Philadelphia to tourists: There's more to see here than the Liberty Bell

Philadelphia's tourism marketing arm has set out to generate more visits and longer stays in the area.

Credit: Photo by C. Smyth for Visit Philadelphia
Credit: Photo by C. Smyth for Visit Philadelphia

Company name: Visit Philadelphia
Campaign name: Historic Philadelphia
Agency Mix: Visit Philadelphia; Red Tettemer; MayoSeitz Media
Duration: Summer 2016 - ongoing
Budget: $2 million in grant support

Visit Philadelphia wants tourists to know that the city is made up of more than just the Liberty Bell and Independence Hall. Philadelphia’s tourism marketing arm is spreading word about the city’s newly expanded historic district, which boasts 24 attractions.

The Historic Philadelphia campaign involves the rollout of a new logo, website, advertising, and a social media strategy that will help drive attention to the city's latest tourism effort.

In summer 2014, the Lenfest Foundation commissioned Drexel University, with input from Visit Philadelphia, to identify challenges facing Philadelphia’s prized historic district and recommend possible solutions—both in the visitor experience and the marketing of the area.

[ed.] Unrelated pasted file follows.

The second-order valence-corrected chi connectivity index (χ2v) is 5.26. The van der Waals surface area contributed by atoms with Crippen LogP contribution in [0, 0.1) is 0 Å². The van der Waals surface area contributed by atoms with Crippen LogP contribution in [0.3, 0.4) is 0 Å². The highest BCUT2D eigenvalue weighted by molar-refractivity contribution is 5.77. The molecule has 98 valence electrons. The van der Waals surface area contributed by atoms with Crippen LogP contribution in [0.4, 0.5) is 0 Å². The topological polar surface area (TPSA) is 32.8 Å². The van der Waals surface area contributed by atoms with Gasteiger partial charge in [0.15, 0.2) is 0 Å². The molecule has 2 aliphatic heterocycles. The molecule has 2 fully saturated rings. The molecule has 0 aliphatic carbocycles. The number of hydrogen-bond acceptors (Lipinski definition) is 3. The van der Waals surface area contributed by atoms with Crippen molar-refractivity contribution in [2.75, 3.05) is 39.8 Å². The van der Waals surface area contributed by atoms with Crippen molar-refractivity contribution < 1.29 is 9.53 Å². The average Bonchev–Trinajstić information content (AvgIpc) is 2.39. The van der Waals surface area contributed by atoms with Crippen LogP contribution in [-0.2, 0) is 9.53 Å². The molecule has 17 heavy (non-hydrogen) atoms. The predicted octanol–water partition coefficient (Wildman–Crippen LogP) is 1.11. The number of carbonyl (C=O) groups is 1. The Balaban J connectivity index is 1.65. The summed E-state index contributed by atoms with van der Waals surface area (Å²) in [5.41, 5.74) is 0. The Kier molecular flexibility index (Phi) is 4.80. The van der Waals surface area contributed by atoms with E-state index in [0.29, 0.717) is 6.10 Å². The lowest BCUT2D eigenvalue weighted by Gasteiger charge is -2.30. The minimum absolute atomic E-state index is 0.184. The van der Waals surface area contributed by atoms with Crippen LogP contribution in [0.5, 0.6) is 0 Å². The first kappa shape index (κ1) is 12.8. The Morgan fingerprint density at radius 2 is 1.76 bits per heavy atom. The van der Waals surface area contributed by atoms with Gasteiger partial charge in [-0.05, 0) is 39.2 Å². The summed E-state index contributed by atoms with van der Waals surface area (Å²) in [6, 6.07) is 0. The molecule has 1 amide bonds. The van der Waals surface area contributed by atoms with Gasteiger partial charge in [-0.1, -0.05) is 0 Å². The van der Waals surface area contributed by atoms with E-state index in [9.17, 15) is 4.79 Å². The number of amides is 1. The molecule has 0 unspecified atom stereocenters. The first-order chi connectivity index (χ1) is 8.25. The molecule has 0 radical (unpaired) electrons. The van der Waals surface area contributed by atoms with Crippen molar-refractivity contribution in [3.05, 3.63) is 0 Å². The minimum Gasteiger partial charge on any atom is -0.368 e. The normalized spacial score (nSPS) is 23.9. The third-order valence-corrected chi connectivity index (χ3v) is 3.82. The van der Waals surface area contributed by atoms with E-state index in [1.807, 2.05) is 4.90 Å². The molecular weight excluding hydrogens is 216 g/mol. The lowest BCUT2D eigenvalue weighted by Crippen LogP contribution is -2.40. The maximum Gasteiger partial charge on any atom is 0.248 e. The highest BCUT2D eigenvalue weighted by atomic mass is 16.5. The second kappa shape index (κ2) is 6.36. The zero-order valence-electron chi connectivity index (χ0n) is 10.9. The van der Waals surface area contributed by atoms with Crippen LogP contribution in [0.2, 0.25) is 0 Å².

Although 4.5 million people came to the historic area in 2015, most people only visited the Liberty Bell, Independence Hall, and the Independence Visitor Center, explained Paula Butler, VP of communications at Visit Philadelphia. 

"Most other attractions and businesses in the district – and there are many -- were seeing flat or declining attendance," she said. "We began to discuss how we might address this and generate more visits and longer stays in the area."

The campaign team sought out to redefine Philadelphia’s historic district, including its Old City and Society Hill neighborhoods, in addition to Independence National Historical Park and the Delaware River waterfront.

A major goal was to make the city fun and interactive for visitors by emphasizing the unique history of the area, as well as drawing attention to its independent restaurants, nightlife, shopping, and walkability.

To facilitate successful partnerships, particularly those with the 24 key attraction sites, the campaign team has curated a shared Dropbox. This includes key message points, the lead release, a list of spokespeople, a style guide, links to the Historic Philadelphia content page, and the new trail and map. Business owners in the district are being offered a branded window decal to display in their shops.

"We have a lot of stakeholders, including our funders and 24 key attractions in and around historic Philadelphia, and we wanted to be sure they each had a voice in the planning process and helped us craft our messages," said Butler.

The PR efforts leading up to the expansion of the city's tourism district involved media events in New York and Toronto, and a press trip around the historic Philadelphia area with eight national and regional media outlets.